“I simply do not see how Budget 2021 can be considered a people-centric budget and how the implementation of a nationwide CMCO will benefit the nation. I see it as testimony that Muhyiddin is lost and knows not what he is doing”
Raggie Jessy Rithaudeen
محي الدين ده سست…
I fully agree with Iskandar Puteri Member of Parliament Lim Kit Siang that widening the conditional movement control order (CMCO) to encompass six more states isn’t only impractical, the Government of Malaysia (GoM) may end up doing more harm than good for the people.
According to the senior Lim, the GoM must take into account lessons from the past ten months of fighting Covid-19 “with greater flexibility,” allowing Malaysians to live with the pandemic without destroying livelihoods, and hopes for economic recovery.
“In Johor, there are three districts which are green, i.e. without a single case, namely Balu Pahat, Mersing and Segamat; while there are six districts which are in the yellow zone. i.e. with one to 14 cases in the last 14 days, namely Kluang, Kulai, Tangkak, Kota Tinggi, Pontian and Muar. There is only one district which is in red zone, i.e. with more than 40 cases in the last 14 days.
“We must have the flexibility of movement control where there is greater movement control for Johor Baru district but which spares the green districts of Batu Pahat, Mersing and Segamat which have no Covid-19 cases, or even the seven districts of Kluang, Kulai, Tangkak, Kota Tinggai, Pontian and Muar which are in the yellow zone,” he said.
Lim is spot on.
To begin with, the Health Director General isn’t exactly an economist or a political expert per se and couldn’t possibly have a clear understanding on how to properly incorporate the effects of Covid-19 into the the national equation on recovery and stability.
Human-lives is an important consideration, but so is the ability for the general public to weather the pandemic economically and survive post-Covid-19.
It is therefore incumbent upon the GoM to make sure that health-driven restrictions do not overwhelm the people, to the extent that the the restrictions pose more health, socio-economic and socio-political risks than the pandemic itself.
As it is, hundreds upon thousands of Malaysians are losing jobs, and hundreds upon thousands more are expected to lose theirs in the months to come.
This translates into social, health and economic risks, and crime rates are bound to skyrocket over the months. This itself poses an additional risk as the country is overwhelmed with desperate breadwinners at wits end to put bread on the table.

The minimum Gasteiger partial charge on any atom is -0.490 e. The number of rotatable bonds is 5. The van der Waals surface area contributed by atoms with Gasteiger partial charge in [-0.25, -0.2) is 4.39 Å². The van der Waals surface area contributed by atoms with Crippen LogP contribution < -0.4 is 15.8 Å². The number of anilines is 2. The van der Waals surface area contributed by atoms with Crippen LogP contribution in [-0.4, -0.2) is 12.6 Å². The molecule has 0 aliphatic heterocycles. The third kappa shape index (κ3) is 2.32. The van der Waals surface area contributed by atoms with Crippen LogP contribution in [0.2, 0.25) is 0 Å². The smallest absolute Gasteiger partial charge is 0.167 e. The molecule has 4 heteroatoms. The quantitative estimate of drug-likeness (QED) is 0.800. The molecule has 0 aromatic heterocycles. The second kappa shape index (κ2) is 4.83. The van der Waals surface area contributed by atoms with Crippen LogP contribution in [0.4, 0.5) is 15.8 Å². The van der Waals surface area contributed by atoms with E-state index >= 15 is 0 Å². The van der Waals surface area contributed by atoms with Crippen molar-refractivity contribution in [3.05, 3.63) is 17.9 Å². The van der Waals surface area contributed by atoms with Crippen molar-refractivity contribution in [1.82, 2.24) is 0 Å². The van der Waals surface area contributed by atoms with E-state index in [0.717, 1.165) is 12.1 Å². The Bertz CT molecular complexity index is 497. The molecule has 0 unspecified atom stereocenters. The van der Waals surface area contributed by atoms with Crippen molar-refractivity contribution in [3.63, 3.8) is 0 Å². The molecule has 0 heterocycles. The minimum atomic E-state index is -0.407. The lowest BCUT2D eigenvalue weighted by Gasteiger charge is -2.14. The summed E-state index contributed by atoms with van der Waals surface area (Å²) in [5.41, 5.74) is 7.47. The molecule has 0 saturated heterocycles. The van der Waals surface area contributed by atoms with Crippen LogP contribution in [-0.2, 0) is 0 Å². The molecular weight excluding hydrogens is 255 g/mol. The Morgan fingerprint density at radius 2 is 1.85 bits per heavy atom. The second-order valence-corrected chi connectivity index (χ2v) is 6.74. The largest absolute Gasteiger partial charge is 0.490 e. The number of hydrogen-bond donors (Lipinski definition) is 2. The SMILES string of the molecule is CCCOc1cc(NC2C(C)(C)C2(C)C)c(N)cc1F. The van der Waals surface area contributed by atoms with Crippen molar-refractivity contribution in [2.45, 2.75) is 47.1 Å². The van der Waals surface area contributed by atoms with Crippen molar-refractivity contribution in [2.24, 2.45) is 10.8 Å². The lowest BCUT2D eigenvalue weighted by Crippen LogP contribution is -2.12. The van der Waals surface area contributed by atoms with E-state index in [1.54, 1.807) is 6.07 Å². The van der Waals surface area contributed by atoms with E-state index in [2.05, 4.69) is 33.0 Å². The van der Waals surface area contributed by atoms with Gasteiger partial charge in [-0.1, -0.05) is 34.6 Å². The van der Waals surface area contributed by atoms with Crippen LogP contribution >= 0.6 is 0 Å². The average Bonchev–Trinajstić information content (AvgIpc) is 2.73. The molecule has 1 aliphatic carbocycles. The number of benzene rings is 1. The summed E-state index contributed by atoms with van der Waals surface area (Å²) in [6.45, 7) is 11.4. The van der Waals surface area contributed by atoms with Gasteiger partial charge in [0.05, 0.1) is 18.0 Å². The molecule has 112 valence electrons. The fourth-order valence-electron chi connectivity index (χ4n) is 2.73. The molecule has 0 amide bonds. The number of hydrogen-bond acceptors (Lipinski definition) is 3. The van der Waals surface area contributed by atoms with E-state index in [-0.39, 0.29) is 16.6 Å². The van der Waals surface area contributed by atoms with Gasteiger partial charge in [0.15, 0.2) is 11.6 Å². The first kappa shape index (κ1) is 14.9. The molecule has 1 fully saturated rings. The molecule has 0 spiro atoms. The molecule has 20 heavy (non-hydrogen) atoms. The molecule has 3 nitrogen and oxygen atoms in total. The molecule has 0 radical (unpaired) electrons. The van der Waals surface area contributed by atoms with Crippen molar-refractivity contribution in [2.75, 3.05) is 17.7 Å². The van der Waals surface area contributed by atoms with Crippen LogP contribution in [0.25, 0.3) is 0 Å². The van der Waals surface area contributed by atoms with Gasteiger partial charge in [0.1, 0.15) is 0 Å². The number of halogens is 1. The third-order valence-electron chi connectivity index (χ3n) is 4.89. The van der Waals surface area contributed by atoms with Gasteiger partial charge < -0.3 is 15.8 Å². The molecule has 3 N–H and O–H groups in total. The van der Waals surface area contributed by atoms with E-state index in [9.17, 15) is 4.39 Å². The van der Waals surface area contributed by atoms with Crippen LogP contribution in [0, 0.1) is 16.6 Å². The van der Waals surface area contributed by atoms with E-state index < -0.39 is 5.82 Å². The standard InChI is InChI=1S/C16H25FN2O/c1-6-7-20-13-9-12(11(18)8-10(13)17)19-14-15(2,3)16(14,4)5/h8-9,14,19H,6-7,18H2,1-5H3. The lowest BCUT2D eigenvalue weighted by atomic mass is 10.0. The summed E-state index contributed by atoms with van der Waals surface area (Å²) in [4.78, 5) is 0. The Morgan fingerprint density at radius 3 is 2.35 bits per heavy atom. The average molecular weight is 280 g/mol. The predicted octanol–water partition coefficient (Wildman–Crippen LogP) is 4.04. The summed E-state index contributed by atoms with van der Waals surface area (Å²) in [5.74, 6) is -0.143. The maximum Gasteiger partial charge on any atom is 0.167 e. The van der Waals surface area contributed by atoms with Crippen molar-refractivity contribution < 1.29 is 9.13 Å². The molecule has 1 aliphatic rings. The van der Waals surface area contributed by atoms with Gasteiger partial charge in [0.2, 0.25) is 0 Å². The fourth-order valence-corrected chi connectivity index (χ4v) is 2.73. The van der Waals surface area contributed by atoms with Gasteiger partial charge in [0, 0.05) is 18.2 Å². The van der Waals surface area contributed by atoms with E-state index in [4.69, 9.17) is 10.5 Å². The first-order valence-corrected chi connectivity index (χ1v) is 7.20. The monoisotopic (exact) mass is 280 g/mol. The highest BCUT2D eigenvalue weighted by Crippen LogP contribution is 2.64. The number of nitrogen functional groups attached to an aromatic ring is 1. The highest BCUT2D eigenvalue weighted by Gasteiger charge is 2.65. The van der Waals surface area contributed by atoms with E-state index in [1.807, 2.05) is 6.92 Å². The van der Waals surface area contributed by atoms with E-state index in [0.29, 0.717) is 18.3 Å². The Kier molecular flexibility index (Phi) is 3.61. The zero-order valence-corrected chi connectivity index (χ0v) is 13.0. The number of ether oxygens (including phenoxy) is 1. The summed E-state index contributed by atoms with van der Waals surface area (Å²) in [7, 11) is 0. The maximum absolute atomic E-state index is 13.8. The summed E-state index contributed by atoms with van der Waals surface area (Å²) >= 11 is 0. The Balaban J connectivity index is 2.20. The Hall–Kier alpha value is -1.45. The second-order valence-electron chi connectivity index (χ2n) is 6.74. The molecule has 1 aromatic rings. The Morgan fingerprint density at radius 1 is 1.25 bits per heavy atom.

And this is just one of the many problems the country has to contend with, as the increasing lack of ability for many citizens to manage their health concerns is bound to pose problems sooner or later, translating into billions of taxpayer ringgits spent on healthcare.
Budget 2021 does not seem to have considered this, and this itself is a clear indicator that the national budget isn’t exactly a contingency budget and that the GoM hasn’t really done its homework.
By right, the administration of Tan Sri Muhyiddin Yassin should have assembled a Task Force comprising politicians, economic experts, medical experts and officials from agencies with the right data at their fingertips to help chart the course towards a “Balanced Recovery Initiative” (BRI) that encompasses all aspects of natural human life and the well being of the nation.
And it certainly makes no economic sense whatsoever to broaden control measures across the country as the bulk of districts nationwide are not Covid-19 hotspots.
Muhyiddin is simply putting undue pressure upon our coffers, as the money spent on CMCO’s in non-hotspots should instead be channelled to “paid re-skilling programs.”
Not only would these programs help hundreds upon thousands of retrenched workers to acquire new skillsets, they will help increase the net-worth of the workforce while ensuring that those who cannot get jobs are well fed for a sufficient period of time, effectively keeping crime rates in check.
But we don’t see such initiatives, which begs the question if Budget 2021 is well capacitated to help Malaysia weather the climate of fear we now live in.
It is this climate which is helping big pharmaceutical industries rake in billions, coming atop the billions they already make in a given financial year.
And it is this climate which is causing many small and medium scaled industries to “hold on to their money” by retrenching far more workers than circumstances require them to.
The more the pharmacies make, the more the GoM makes. And because the money is made out of fear, it is, in a manner of putting it, a “fear tax.” Money obtained in such a manner isn’t exactly doing justice to the people and should instead be used in ways that help them directly.
It is for this reason, above all, that Muhyiddin should have channeled the “fear tax” towards struggling businesses by providing them free temperature scanners and to the jobless by introducing “paid re-skilling programs.”
I simply do not see how Budget 2021 can be considered a people-centric budget and how the implementation of a nationwide CMCO will benefit the nation. I see it as testimony that Muhyiddin is lost and knows not what he is doing.